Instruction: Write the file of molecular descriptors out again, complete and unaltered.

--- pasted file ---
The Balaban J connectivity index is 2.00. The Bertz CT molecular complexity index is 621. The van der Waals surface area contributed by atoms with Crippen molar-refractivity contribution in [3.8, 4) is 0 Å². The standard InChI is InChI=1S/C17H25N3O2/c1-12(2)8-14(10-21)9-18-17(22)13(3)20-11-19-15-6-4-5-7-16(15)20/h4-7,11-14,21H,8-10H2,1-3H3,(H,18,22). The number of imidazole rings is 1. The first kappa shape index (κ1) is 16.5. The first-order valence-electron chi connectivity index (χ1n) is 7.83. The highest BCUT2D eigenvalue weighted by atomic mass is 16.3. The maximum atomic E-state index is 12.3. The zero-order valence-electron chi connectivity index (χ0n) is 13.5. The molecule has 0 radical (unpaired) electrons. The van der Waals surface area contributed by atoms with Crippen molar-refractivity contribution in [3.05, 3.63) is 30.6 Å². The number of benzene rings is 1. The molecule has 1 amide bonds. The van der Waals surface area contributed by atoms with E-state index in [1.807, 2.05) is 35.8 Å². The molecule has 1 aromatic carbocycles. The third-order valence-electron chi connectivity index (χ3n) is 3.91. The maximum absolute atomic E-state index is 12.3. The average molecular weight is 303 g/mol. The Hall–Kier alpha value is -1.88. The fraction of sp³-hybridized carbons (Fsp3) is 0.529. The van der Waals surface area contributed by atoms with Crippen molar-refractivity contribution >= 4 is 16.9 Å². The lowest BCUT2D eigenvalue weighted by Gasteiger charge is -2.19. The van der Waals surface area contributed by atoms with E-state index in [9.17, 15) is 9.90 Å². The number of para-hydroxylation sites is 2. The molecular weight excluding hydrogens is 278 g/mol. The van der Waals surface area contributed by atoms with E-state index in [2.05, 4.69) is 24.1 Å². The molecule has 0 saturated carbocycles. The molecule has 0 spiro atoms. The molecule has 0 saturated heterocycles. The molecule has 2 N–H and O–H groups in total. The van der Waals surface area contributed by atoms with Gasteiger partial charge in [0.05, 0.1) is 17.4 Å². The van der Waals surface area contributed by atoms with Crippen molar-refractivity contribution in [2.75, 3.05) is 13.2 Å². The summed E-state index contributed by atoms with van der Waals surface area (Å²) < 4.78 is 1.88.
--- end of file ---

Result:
The Balaban J connectivity index is 2.00. The Bertz CT molecular complexity index is 621. The van der Waals surface area contributed by atoms with Crippen molar-refractivity contribution in [3.8, 4) is 0 Å². The standard InChI is InChI=1S/C17H25N3O2/c1-12(2)8-14(10-21)9-18-17(22)13(3)20-11-19-15-6-4-5-7-16(15)20/h4-7,11-14,21H,8-10H2,1-3H3,(H,18,22). The number of imidazole rings is 1. The first kappa shape index (κ1) is 16.5. The first-order valence-electron chi connectivity index (χ1n) is 7.83. The highest BCUT2D eigenvalue weighted by atomic mass is 16.3. The maximum atomic E-state index is 12.3. The zero-order valence-electron chi connectivity index (χ0n) is 13.5. The molecule has 0 radical (unpaired) electrons. The van der Waals surface area contributed by atoms with Crippen molar-refractivity contribution in [3.05, 3.63) is 30.6 Å². The number of benzene rings is 1. The molecule has 1 amide bonds. The van der Waals surface area contributed by atoms with E-state index in [1.807, 2.05) is 35.8 Å². The molecule has 1 aromatic carbocycles. The third-order valence-electron chi connectivity index (χ3n) is 3.91. The maximum absolute atomic E-state index is 12.3. The average molecular weight is 303 g/mol. The Hall–Kier alpha value is -1.88. The fraction of sp³-hybridized carbons (Fsp3) is 0.529. The van der Waals surface area contributed by atoms with Crippen molar-refractivity contribution >= 4 is 16.9 Å². The lowest BCUT2D eigenvalue weighted by Gasteiger charge is -2.19. The van der Waals surface area contributed by atoms with E-state index in [9.17, 15) is 9.90 Å². The number of para-hydroxylation sites is 2. The molecular weight excluding hydrogens is 278 g/mol. The van der Waals surface area contributed by atoms with E-state index in [2.05, 4.69) is 24.1 Å². The molecule has 0 saturated carbocycles. The molecule has 0 spiro atoms. The molecule has 0 saturated heterocycles. The molecule has 2 N–H and O–H groups in total. The van der Waals surface area contributed by atoms with Gasteiger partial charge in [0.05, 0.1) is 17.4 Å². The van der Waals surface area contributed by atoms with Crippen molar-refractivity contribution in [2.75, 3.05) is 13.2 Å². The summed E-state index contributed by atoms with van der Waals surface area (Å²) < 4.78 is 1.88.